US lends S.Africa $805.6 mn for power plant
The United States Export-Import Bank has green-lighted an $805.6-million loan to South African power company Eskom to fund construction of a coal-fired power plant, the state utility said Monday.
Eskom is currently building two new coal plants to ease an electricity crunch in Africa’s largest economy, whose overloaded grid was hit by rolling blackouts in 2008.
The loan from the US Ex-Im Bank will go toward the 142-billion-rand ($20.5-billion, 14.4-billion-euro) Kusile power station in the northern province of Limpopo, Eskom said.
“Export credit agency finance is one of the sources Eskom is tapping as part of its 300-billion-rand funding plan for the new build programme. More than three-quarters of that funding has now been secured,” Eskom financial director Paul O’Flaherty said in a statement.
South Africa has taken heat from environmentalists over its heavy dependence on coal, currently about 90 percent of the electricity mix.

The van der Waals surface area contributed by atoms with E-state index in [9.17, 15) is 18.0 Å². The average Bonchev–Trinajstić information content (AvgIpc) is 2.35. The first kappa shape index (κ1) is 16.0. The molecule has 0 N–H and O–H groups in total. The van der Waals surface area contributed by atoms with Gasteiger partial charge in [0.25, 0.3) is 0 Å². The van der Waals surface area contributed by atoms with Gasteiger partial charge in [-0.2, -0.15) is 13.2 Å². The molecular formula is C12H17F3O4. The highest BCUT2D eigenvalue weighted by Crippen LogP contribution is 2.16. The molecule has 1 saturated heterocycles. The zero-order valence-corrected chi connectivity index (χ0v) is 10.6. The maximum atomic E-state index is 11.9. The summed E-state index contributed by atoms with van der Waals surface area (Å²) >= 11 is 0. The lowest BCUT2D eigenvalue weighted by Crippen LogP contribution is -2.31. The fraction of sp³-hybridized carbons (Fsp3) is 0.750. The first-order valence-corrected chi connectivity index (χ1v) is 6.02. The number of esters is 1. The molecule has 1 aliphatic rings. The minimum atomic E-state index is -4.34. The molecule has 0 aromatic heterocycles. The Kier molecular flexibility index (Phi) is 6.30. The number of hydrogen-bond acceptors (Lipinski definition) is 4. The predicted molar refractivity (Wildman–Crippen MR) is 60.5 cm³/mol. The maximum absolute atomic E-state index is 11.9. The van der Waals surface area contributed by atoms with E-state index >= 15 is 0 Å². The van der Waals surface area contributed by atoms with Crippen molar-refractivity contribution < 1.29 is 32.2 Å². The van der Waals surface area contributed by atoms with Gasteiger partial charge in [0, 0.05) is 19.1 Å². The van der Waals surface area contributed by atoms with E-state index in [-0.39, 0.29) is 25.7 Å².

The government says it wants to cut coal to about 64 percent of power supply over the next 20 years.
But it has charged ahead with an ambitious build programme for coal-fired plants.
Eskom broke ground in 2007 on Kusile, a 4,800-megawatt facility that will be one of the largest coal-fired plants in the world.
It is also at work on the 125-billion-rand, 4,788-megawatt Medupi coal-fired power station nearby.
The World Bank came under fire from environmentalists in April last year for lending $3.75 billion for the Medupi project.